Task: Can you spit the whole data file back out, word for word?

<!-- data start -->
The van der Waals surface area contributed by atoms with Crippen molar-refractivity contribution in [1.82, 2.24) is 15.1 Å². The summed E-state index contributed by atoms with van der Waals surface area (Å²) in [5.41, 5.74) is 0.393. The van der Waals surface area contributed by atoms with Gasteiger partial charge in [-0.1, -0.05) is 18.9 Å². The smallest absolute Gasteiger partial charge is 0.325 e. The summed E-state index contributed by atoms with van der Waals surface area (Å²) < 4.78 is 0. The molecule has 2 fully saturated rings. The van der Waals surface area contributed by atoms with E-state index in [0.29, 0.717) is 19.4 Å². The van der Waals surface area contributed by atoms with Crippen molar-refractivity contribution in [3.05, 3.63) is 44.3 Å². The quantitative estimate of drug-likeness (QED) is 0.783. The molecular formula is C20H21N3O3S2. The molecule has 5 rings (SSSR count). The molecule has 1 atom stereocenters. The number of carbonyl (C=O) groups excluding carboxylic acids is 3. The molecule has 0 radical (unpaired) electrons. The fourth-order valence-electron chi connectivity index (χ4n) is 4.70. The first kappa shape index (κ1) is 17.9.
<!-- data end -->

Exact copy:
The van der Waals surface area contributed by atoms with Crippen molar-refractivity contribution in [1.82, 2.24) is 15.1 Å². The summed E-state index contributed by atoms with van der Waals surface area (Å²) in [5.41, 5.74) is 0.393. The van der Waals surface area contributed by atoms with Gasteiger partial charge in [-0.1, -0.05) is 18.9 Å². The smallest absolute Gasteiger partial charge is 0.325 e. The summed E-state index contributed by atoms with van der Waals surface area (Å²) < 4.78 is 0. The molecule has 2 fully saturated rings. The van der Waals surface area contributed by atoms with E-state index in [0.29, 0.717) is 19.4 Å². The van der Waals surface area contributed by atoms with Crippen molar-refractivity contribution in [3.05, 3.63) is 44.3 Å². The quantitative estimate of drug-likeness (QED) is 0.783. The molecular formula is C20H21N3O3S2. The molecule has 5 rings (SSSR count). The molecule has 1 atom stereocenters. The number of carbonyl (C=O) groups excluding carboxylic acids is 3. The molecule has 0 radical (unpaired) electrons. The fourth-order valence-electron chi connectivity index (χ4n) is 4.70. The first kappa shape index (κ1) is 17.9.